Since Cdt1 is the only known mammalian gene that efficiently triggers rereplication when overexpressed (14, 41, 42), it is not surprising that Cdt1 is upregulated in E7-expressing cells and plays an important role in E7-induced rereplication. Notably, Cdt1 overexpression-induced rereplication was observed only in cancer cells previously; here, we show that E7 induces rereplication that is mediated by Cdt1 in primary and immortalized cells as well. Unexpectedly, the Cdt1 protein remains relatively stable in E7-expressing cells upon bleomycin treatment (Fig. 4C). Three E3 ubiquitin ligases, SCF-Skp2, APC/C, and DDB1-Cul4, have been identified to target Cdt1 for proteolysis (43, 51–54). UV-dependent Cdt1 destruction is mediated by DDB1-Cul4 ubiquitin ligase, which appears to be functioning in E7-expressing cells (Fig. 4B). In PHKs expressing E6 and E7, the APC/C ubiquitin ligase complex was shown to be active (55). It is possible that the SCF-Skp2 ligase is somehow compromised in cells expressing E7. Consistent with this notion, in cervical cancers, the Skp2 ligase does not appear to be functioning (56). Interestingly, E7 was shown to bind Skp2 and was ubiquitinated by the SCF-Skp2 ligase (57). It remains to be determined whether the SCF-Skp2 ligase or some other as-yet-unidentified E3 ubiquitin ligases are indeed altered in E7-expressing cells. While we have demonstrated that Cdt1 expression in E7-expressing cells is regulated at posttranslational levels, this does not rule out the possibility that E7 also regulates Cdt1 expression at the transcriptional level. It is known that Cdt1 is an E2F-regulated gene that is negatively regulated by pRb (44). pRb degradation may therefore contribute to E7-induced Cdt1 upregulation and rereplication.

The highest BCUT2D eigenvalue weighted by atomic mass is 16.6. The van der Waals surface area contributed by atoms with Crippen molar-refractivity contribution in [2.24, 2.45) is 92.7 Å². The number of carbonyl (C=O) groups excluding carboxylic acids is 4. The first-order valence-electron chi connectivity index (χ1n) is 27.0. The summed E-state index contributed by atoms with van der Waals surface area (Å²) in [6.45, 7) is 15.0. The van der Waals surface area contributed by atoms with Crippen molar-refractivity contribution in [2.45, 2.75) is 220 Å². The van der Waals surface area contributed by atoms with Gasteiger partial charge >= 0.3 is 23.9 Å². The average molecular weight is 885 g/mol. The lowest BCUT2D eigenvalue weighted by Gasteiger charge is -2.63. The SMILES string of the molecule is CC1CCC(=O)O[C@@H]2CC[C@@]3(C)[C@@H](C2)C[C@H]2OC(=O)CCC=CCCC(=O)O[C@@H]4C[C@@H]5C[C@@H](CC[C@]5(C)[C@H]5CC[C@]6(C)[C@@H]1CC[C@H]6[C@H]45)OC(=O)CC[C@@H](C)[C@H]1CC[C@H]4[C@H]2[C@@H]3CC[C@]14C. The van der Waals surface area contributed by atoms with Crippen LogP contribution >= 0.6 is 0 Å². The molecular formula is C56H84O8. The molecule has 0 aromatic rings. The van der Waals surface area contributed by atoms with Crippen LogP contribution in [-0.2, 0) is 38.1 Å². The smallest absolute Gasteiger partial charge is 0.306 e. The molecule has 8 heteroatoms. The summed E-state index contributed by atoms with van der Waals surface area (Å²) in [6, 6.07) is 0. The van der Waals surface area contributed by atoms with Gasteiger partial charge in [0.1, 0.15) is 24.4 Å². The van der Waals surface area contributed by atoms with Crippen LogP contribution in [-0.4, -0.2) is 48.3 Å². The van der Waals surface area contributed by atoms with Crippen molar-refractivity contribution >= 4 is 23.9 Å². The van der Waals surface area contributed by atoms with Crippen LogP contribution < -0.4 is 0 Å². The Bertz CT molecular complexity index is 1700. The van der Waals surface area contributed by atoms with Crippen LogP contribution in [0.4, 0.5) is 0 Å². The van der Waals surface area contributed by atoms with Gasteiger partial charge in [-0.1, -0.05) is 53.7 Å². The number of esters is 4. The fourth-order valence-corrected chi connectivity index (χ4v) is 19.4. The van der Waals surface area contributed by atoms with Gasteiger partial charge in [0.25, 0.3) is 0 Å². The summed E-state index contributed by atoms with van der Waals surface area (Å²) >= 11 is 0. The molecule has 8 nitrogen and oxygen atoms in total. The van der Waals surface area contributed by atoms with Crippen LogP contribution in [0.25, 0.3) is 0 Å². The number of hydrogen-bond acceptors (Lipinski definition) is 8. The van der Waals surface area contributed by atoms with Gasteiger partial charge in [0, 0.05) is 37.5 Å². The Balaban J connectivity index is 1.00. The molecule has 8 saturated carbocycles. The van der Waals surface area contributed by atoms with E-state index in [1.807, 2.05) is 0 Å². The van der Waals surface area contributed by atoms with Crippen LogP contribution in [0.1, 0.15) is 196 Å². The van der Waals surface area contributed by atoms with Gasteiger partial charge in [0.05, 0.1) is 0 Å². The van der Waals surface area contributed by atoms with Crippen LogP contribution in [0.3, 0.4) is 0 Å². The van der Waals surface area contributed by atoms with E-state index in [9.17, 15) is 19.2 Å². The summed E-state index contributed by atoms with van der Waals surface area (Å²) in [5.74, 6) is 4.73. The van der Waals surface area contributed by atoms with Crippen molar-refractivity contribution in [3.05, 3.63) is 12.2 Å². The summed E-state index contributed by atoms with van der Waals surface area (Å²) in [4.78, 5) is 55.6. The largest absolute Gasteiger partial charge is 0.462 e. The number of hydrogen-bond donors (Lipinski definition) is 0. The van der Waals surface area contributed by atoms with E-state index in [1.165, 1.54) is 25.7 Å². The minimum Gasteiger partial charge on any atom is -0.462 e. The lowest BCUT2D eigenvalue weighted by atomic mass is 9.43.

Although our data demonstrate that Cdt1 plays an important role in E7-induced rereplication, how DNA damage enhances rereplication in E7-expressing cells is still not clear, since the level of Cdt1 is not further increased in these cells upon DNA damage. A straightforward explanation for DNA damage-enhanced rereplication in E7-expressing cells is that the G2 arrest allows extra time for licensing of DNA replication to occur. However, merely extra time may not be sufficient for the initiation of rereplication, as DNA replication licensing factors are subjected to multiple regulations in the G2 phase (58). DNA damage in E7-expressing cells may inhibit cyclin A-Cdk1 activity and lead to an increased Cdt1 activity for licensing and therefore induces rereplication. It was observed that Cdt1 phosphorylation by cyclin A-dependent kinases reduces its affinity to DNA and that Cdk1 inactivation results in Cdt1 dephosphorylation and rebinding to chromatin/nuclear matrix (59). Consistent with this observation, Cdk1 inactivation in G2 phase promotes relicensing (60, 61). Alternatively, the level of binding affinity to Cdt1 by its inhibitory protein geminin might be reduced upon DNA damage in E7-expressing cells. Further studies are needed to test these possibilities.
This work was supported by award R01CA119134 from the National Cancer Institute (NCI).
We thank Anindya Dutta for the Cdt1 antibody, Nick Rhind and Elliot Androphy for helpful suggestions, Sriramana Kanginakudra for reading the manuscript, and Aloysius Klingelhutz for cervical epithelial cells containing the HPV-16 genome.
Published ahead of print 14 November 2012